Thirty-three teams took part – thirty-one of the thirty-two Counties of Ireland, London and New York. Kilkenny, as in previous years, did not enter.
Dublin are the defending champions; they claimed a record-equalling fourth consecutive title in 2018, becoming only the fourth team to achieve this feat (the others are Wexford in 1915–18 and Kerry in 1929–32 and 1978–81). If Dublin win, they will become the first county football team to win five consecutive senior championships
Twenty eight of the twenty nine teams beaten in the provincial championships enter the All-Ireland qualifiers, which are knock-out. Sixteen of the seventeen teams (New York do not enter the qualifiers) eliminated before their provincial semi-finals play eight matches in round 1 of the qualifiers, with the winners of these games playing the eight beaten provincial semi-finalists in round 2. The eight winning teams from round 2 play-off against each other in round 3, with the four winning teams playing the four beaten provincial finalists in round 4. This completes the double-elimination format as the four round 4 winners re-enter the main competition at the Super 8 stage (officially named The All-Ireland Quarter-Final Group Stage). Further details of the format are included with each qualifier round listed below.
In rounds one to three, teams from divisions three and four of the National Football League have home advantage if drawn against teams from divisions one and two.
All qualifier matches are knockout with “Winner On The Day” rules being applied if a match is level at the end of the normal seventy minutes. Initially two extra time periods of ten minutes each way are played. If the score is still level two further periods of five minutes each way are played. If the score is still level, the winner is determined by a Penalty shoot-out.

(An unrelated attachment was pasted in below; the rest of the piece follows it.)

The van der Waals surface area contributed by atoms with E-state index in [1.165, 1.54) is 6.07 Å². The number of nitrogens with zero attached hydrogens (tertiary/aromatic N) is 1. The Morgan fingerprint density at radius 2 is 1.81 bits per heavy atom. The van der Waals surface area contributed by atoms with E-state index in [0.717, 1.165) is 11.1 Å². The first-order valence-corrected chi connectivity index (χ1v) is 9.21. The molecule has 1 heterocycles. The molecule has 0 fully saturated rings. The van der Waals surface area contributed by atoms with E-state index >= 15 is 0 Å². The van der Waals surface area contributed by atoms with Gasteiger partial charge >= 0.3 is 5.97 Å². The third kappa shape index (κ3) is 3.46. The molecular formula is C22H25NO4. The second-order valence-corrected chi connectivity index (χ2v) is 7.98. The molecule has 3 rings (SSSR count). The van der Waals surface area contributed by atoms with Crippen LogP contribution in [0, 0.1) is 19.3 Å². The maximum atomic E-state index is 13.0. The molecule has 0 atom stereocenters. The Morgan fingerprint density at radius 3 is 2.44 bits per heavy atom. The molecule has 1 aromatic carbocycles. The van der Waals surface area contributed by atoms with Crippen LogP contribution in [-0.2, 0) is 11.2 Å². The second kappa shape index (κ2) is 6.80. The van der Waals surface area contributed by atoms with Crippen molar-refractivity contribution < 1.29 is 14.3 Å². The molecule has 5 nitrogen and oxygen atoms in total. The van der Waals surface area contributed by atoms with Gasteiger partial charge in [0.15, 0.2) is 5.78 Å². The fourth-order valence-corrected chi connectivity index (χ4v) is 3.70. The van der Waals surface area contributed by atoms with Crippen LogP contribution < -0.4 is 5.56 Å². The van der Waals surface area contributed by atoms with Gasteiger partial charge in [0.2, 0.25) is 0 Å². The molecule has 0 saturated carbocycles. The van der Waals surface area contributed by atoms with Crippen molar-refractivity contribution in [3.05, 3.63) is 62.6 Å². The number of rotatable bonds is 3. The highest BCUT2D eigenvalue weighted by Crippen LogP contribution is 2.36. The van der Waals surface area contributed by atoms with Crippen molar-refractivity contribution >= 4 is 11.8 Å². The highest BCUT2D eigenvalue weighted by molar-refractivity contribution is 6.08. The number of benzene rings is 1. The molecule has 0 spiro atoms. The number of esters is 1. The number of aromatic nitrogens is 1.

Significant changes to the format of the All-Ireland championship were made at the GAA’s Annual Congress in February 2017 and introduced in 2018. The major change was the creation of the All-Ireland Quarter-Final Group Stage commonly know as “The Super 8’s”, which replaced the four knockout quarter-finals. Two groups of four teams compete in the Super 8s with the top two teams in each group contesting the semi-finals on a weekend in mid August. The All-Ireland final is played “by the 35th Sunday of the year”.
The changes will be trialed for three years before being reviewed by the GAA in late 2020.
Live Gaelic Football On TV
RTÉ, the national broadcaster in Ireland, will provide the majority of the live television coverage of the football championship in the second year of a five-year deal running from 2017 until 2021. Sky Sports will also broadcast live games and have exclusive rights to a number of matches including some All-Ireland football super 8 matches. Both RTÉ and Sky Sports televise the two All Ireland Football semi-finals live and All Ireland Football Final Live
All-Ireland Quarter-Final Group Stage Group 2
- 4 August 2019 Cork vs Roscommon
- 4 August 2019 Tyrone vs Dublin
- 10 August 2019 Semi-Final : Kerry/Donegal/Mayo vs Dublin/Tyrone ; 17:00 IST (UTC+1)
- 11 August 2019 Semi-Final : Dublin/Tyrone vs Kerry/Donegal/Mayo ; 15:30 IST (UTC+1)
The Central Competitions Control Committee of the GAA decided in October 2018 that, in future, the final should be played “by the 35th Sunday of the year”. Traditionally the final was held on the third Sunday in 1st September.
- 1 September 2019 Grand Final : Winner Semi-Final 1 v Winner Semi-Final 2 in Croke Park, Dublin [ 15:30 IST (UTC+1) ]